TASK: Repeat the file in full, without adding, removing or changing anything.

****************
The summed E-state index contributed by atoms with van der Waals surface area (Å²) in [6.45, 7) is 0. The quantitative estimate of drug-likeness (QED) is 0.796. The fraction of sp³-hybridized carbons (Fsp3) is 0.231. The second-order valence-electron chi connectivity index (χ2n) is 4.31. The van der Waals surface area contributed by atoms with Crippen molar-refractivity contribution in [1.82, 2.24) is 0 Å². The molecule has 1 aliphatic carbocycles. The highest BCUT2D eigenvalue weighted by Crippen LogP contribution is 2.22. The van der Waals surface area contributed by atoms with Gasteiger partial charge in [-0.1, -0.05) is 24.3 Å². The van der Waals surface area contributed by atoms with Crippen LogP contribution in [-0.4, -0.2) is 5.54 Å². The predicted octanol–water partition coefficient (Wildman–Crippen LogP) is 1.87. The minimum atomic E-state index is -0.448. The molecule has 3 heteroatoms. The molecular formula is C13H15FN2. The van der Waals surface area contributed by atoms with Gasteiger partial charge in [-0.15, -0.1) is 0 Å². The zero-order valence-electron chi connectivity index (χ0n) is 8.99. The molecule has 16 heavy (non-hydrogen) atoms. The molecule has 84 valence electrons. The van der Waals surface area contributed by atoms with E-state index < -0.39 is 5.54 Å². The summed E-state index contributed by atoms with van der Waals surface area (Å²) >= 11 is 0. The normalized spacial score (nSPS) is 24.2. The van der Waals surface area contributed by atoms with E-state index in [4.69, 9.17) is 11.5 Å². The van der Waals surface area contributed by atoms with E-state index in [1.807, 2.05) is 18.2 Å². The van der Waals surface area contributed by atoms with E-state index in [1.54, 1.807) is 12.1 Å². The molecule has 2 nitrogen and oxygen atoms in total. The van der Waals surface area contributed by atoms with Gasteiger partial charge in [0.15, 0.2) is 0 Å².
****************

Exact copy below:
The summed E-state index contributed by atoms with van der Waals surface area (Å²) in [6.45, 7) is 0. The quantitative estimate of drug-likeness (QED) is 0.796. The fraction of sp³-hybridized carbons (Fsp3) is 0.231. The second-order valence-electron chi connectivity index (χ2n) is 4.31. The van der Waals surface area contributed by atoms with Crippen molar-refractivity contribution in [1.82, 2.24) is 0 Å². The molecule has 1 aliphatic carbocycles. The highest BCUT2D eigenvalue weighted by Crippen LogP contribution is 2.22. The van der Waals surface area contributed by atoms with Gasteiger partial charge in [-0.1, -0.05) is 24.3 Å². The van der Waals surface area contributed by atoms with Crippen LogP contribution in [-0.4, -0.2) is 5.54 Å². The predicted octanol–water partition coefficient (Wildman–Crippen LogP) is 1.87. The minimum atomic E-state index is -0.448. The molecule has 3 heteroatoms. The molecular formula is C13H15FN2. The van der Waals surface area contributed by atoms with Gasteiger partial charge in [-0.15, -0.1) is 0 Å². The zero-order valence-electron chi connectivity index (χ0n) is 8.99. The molecule has 16 heavy (non-hydrogen) atoms. The molecule has 84 valence electrons. The van der Waals surface area contributed by atoms with E-state index < -0.39 is 5.54 Å². The summed E-state index contributed by atoms with van der Waals surface area (Å²) >= 11 is 0. The normalized spacial score (nSPS) is 24.2. The van der Waals surface area contributed by atoms with E-state index in [4.69, 9.17) is 11.5 Å². The van der Waals surface area contributed by atoms with E-state index in [1.807, 2.05) is 18.2 Å². The van der Waals surface area contributed by atoms with E-state index in [1.54, 1.807) is 12.1 Å². The molecule has 2 nitrogen and oxygen atoms in total. The van der Waals surface area contributed by atoms with Gasteiger partial charge in [0.15, 0.2) is 0 Å².